PZM21 Could Replace Opioids In The Future
August 19, 2016
Last week, we wrote about the American opioid epidemic, specifically with regard to the use of prescription painkillers. Opioids are extremely effective at reducing one’s level of pain, but as we well know in the United States—such drugs are terribly addictive and carry the risk of overdose death. Without fail, as many as 78 Americans perish from an opioid overdose every day in America.
Naturally, it would be impossible to do away with prescription opioids completely. They are effective, and necessary for both the treatment of pain and various medical procedures. And while alternative forms of pain management are available, albeit underutilized, they are not going to be effective for everyone. Which is why it would be nice if a drug could be made that effectively treated patient pain, but was not accompanied by the risk of addiction and/or overdose. It’s possible that such a drug will be available in the not too distant future.
Pain Relief Without Addiction
Researchers at Stanford University School of Medicine and the University of California San Francisco, have been working on painkiller that had shown a lot of promise with mice, The Los Angeles Times reports. The drug in question, known as “PZM21,” showed to be nearly as effective as morphine (opioid) at treating pain, but lasted for up to three hours (longer than morphine). The researchers report in the journal Nature.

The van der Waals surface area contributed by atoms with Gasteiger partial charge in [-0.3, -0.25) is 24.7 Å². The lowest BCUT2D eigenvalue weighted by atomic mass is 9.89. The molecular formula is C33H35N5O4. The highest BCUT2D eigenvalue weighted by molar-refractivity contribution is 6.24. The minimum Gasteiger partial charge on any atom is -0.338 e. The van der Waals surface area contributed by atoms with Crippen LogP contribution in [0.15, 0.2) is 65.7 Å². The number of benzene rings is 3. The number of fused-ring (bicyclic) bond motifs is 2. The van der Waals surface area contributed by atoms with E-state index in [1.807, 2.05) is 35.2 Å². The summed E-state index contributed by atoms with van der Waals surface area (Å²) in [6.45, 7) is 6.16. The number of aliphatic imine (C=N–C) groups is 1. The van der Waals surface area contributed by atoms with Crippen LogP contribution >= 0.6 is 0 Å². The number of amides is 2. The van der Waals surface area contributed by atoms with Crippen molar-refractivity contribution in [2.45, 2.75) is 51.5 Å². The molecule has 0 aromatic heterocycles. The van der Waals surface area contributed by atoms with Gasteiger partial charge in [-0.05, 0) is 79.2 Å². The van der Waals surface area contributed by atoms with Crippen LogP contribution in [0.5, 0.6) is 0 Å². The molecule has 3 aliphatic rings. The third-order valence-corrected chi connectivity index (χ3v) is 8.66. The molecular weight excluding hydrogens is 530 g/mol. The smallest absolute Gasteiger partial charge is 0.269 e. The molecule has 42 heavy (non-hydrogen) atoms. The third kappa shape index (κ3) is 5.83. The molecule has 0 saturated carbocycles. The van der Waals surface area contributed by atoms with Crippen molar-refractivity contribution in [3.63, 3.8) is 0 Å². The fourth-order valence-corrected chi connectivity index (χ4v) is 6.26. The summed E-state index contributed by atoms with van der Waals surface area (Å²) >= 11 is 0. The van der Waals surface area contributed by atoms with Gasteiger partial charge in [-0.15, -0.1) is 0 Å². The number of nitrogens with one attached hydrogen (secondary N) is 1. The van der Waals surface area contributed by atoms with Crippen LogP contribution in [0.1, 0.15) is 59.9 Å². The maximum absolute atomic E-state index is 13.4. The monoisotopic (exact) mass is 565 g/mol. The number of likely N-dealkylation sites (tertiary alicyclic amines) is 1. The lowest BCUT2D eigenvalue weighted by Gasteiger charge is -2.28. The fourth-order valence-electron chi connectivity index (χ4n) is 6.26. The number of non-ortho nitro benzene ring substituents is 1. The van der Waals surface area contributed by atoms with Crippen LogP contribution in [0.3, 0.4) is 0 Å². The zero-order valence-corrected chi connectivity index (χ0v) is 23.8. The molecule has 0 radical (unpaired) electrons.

The mice that were treated with PZM21 did not exhibit signs of addiction or constipation (a common side effect of opioid analgesics) according to the article. However, the drug did cause respiratory depression, much like opioids, but the symptom wore off before the drug’s analgesic properties dissipated. Morphine, on the other hand, causes respiratory depression which lasts until the drug is rendered ineffective.
“An ideal opioid would kill pain potently without producing morphine’s harmful respiratory effects, would show sustained efficacy in chronic treatments and would not be addictive,” said molecular biologist Brigitte Kieffer, an expert on opiate receptors, in an essay that accompanied the study.
Until The Perfect Drug…
It may be some time before non-addictive painkillers are prescribed by doctors. But, the latest research is a step in the right direction. It goes without saying that people will continue to use and abuse addictive painkillers. If you feel that your use of opioid narcotics has become an addiction, please contact Christians Drug Rehab. Our treatment center has created a specialized treatment program for those addicted to prescription opioids.